Compounding these circumstances is the privatization of the Unites States’ penitentiary system. This is a vital concern because human beings, and in this case criminals are being turned into commodities. Millions of dollars have been spent by corporations on lobbying to ensure that the laws are legislated in such a manner that people are both going to and staying in prison; to earn profit, not for rehabilitation and reparation. This situation only serves to further support the assertion that the system of capitalism is contributing to both the stratification and the oppression of an entire class of people.

This problem is not isolated to any one particular institution in the United States, the problem is systemic and it has been interwoven intricately into how we as Americans think about our society and the people in it. Because of how deeply it is embedded within us as a people this will not be an easy or simple undertaking, but it is vitally necessary that it is addressed. The first step in rectifying this problem is acknowledging that it exists. The second step is getting informed on just what circumstances comprise the problem. Then we can have an open discussion on how to pursue a remedy to the situation and hopefully stand as a people in solidarity making the necessary changes to our society.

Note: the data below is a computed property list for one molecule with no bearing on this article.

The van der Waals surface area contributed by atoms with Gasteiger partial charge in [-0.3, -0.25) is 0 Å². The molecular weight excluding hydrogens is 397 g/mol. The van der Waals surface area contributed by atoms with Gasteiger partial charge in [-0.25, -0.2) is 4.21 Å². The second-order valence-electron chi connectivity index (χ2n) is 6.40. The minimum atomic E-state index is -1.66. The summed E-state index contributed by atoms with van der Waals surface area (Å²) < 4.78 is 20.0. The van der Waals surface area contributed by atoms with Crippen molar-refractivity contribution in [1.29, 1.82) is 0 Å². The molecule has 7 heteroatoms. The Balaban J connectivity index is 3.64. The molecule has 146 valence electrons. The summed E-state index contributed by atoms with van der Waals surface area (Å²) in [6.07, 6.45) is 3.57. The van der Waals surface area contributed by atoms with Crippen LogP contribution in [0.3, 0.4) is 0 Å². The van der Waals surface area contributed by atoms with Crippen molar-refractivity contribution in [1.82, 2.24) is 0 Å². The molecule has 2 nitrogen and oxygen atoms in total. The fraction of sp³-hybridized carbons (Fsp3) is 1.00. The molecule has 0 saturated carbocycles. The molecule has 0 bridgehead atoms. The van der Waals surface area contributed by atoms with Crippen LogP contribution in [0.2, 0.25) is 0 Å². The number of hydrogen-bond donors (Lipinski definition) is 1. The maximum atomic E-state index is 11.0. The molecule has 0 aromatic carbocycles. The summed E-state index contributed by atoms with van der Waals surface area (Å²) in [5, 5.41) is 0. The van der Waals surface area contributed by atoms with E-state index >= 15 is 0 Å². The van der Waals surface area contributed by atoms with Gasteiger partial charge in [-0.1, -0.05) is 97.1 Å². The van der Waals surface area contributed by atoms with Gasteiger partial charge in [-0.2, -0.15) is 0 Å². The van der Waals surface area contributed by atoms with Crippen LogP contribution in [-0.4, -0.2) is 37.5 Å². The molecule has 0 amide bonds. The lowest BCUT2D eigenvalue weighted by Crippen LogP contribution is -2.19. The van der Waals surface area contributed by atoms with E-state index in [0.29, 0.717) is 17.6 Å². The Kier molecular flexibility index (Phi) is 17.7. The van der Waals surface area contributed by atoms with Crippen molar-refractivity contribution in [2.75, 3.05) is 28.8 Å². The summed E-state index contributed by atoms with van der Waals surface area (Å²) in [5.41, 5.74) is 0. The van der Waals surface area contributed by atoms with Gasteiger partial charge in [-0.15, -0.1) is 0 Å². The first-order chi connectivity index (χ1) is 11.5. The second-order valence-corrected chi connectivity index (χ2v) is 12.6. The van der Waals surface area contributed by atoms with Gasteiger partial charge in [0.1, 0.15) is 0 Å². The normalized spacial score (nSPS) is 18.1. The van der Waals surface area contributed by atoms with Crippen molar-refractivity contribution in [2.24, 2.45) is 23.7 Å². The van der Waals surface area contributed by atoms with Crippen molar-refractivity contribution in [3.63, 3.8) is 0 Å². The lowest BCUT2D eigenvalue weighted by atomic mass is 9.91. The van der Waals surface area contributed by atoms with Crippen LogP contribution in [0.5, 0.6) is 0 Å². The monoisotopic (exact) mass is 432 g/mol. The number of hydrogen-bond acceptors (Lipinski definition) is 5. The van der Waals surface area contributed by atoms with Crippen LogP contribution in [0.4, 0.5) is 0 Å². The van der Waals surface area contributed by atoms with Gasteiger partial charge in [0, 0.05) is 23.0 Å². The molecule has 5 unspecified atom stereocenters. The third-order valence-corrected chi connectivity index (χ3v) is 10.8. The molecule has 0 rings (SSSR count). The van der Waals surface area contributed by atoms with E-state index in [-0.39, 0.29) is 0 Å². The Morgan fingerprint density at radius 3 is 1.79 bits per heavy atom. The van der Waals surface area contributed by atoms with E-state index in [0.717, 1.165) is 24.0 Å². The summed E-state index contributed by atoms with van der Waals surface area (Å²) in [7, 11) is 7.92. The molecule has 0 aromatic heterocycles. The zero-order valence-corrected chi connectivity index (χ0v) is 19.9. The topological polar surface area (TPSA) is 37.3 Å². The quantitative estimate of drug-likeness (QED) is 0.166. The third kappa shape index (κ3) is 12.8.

((new information: Judged sentenced for taking bribes to send black youth to prison))

http://www.africanglobe.net/headlines/judge-sentenced-28-years-selling-black-teens-prisons/

Following are the lyrics to the song:

Verse 1

Turn the day into the night,

cuz I really can’t deal with all the light /

The soul contrite, it will ignite,will not abide

by the code of the law in a lawless sight /

When its better to rob and not to hide,

cuz a nigga wont eat when the field divide /

When they weigh the cost and see my life,

an expendable asset, feel the rise /

Inside my heart as my mamma dies,

my father cries, its no surprise /

Starved to death and they called them lives /

Eagle eye keep a watchful spy,

suppress the rise of the poor with pride /

Defending my, my right to find,

my bit of happiness inside the lines /

The sides are drawn, the fields are long, the man is strong, but the powers to be are deftly wrong, till kingdom come, and the war is won, they’ll never see what has begun, inside the minds of mortal men, still holding on /

To a world so torn, by the wars to protect what had never been owned /

Land and the water,

air and the daughter,

son to the slaughter,

thirty piece martyr,

goona get harder to earn a dollar,

so you gotta be smart… /

Free to the be thief, whens he goona reap heat, repeat history, never could of learned to read, knew he couldn’t see thee, gotta pay a fee just to be on the streets, what he learned from the enemy, guise’d as a friend to me, fronted some amphetamines, ducking from the police, genes not holy, eyes full of greed and forgotten homies, testimonies, all they wanna see are commodities, human body monopolies, prisonous atrocities, these slave policies, are of Mephistopheles…